The 1976 exit is one that I can easily recall. The so-called famine was by then taking hold but ’76 was definitely one that got away from us. We played Cork in a semi-final down in Limerick and lost by a single Seanie O’Leary point. It was a day of painful misses by Tipperary, the most painful of the lot featuring a last minute attack when Seamus Power hit the crossbar. To add to the agony Cork went on to take the All Ireland.
1986 is another painful recall. It was the year the famine reached its nadir. After signs of promise in previous years this was a throwback to darker days. Tony Wall was coach but we fell miserably to Clare at Ennis. It was a really low point and hard to imagine that twelve months later Ritchie Stakelum would be declaring the famine over in Killarney.
1996 contains no fond memories either. Fr. Tom Fogarty was manager but we lost a Munster final replay to Limerick having led by ten at half time in the drawn game. 2006 saw ‘Babs’ Keating’s second coming as manager but there was to be no happy reunion. We lost a Munster final to Cork at the Stadium and then fell to Waterford in the All Ireland quarter-final.
So the sequence of sixes has been unkind for a hundred years now. All of which is very academic, of course, and unlikely to bother Michael Ryan and colleagues. The new manager effectively launches his term at Templemore on Sunday when Tipperary play Offaly in a friendly with the proceeds going to St. Colmcille’s local boys primary school.
One of the first decisions the new manager made was to opt out of the pre-season competition, previously the Waterford Crystal. Since then the tournament has been revamped as a provincial league with all five remaining counties, including Kerry, playing each other. College sides are omitted this time. There was good logic in opting out of the old format though you could argue that the new system ensures four or five competitive games that are likely to be a notch about so-called ‘friendlies’.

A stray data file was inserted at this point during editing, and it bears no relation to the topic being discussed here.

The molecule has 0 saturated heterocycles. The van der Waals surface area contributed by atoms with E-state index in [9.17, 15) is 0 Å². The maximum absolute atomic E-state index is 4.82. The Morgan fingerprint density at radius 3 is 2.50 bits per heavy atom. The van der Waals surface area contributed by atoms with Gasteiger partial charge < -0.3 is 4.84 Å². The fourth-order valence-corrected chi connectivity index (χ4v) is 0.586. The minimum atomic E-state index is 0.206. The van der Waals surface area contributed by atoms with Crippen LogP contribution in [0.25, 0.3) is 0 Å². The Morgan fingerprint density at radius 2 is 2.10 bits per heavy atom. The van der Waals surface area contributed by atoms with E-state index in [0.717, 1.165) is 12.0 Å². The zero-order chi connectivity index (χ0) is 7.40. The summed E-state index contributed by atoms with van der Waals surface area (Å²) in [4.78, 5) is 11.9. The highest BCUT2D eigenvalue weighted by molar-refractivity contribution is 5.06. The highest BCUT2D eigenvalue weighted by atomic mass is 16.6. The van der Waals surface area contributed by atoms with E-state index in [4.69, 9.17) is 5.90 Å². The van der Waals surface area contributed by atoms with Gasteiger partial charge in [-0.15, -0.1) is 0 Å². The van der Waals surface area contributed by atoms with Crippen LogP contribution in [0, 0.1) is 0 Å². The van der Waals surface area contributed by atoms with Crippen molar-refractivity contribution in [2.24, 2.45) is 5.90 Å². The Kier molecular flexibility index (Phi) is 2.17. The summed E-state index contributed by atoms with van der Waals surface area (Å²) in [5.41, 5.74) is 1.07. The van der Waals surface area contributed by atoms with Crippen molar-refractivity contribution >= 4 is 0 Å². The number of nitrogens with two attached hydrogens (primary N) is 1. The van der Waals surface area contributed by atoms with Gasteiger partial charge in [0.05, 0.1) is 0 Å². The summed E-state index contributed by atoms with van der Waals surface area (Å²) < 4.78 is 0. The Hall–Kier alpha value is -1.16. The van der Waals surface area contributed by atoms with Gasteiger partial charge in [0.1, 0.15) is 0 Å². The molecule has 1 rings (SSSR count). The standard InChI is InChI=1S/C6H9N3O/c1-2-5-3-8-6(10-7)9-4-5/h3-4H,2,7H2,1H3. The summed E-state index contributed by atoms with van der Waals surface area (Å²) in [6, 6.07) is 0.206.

There’s a Tipperary interest in Offaly this time, of course, with Eamon Kelly managing and Conor Gleeson coaching. They had their first game last Sunday with a facile Walsh Cup hammering of DIT. Brian Carroll’s announced retirement is a loss to a county whose hurling graph has really dipped in recent years.
It’s going to be quite a short lead into the league this season, which for Tipperary begins on Saturday February 13 when Dublin come to the Stadium for a floodlit opener. I suspect Tipperary are lagging behind other counties at this juncture, many of whom have two months of collective training behind them. It’s going to be a short, sharp intro with Sunday as the launch pad.
The following week the team will play an exhibition game at Holycross featuring a Thurles CBS All Star selection against the remaining Tipp panelists. It’s part of the CBS bicentenary celebrations. After that there’s mention of a game against Mary Immaculate, Limerick, at Boherlahan and possibly another challenge the following week – assuming the weather allows of course.
Speaking of the weather the present spell has turned the county’s U21 hurling into a shambles. County semi-finals are scheduled for January 17 but who knows whether they’ll happen with no divisional final yet complete. I was reminded at the weekend that St. Mary’s, Clonmel, went the 2015 calendar year without playing a match. This was the type of stuff you read about back in history when systems were far less structured and objections and counter-objections an annual plague. The fact that it’s still happening at present is an indictment of the county.
Fogra: I mentioned earlier about 1916 and the commemorations that will take place in the coming months. Well, Boherlahan N.S. is planning a whole school production to recall the events of 1916 and particularly local involvement. They are seeking any material whether local lore, anecdotes, poems, songs, letters, photos etc. which could be of use. You can either bring items to the school or email them to stisidores.ias@eircom.net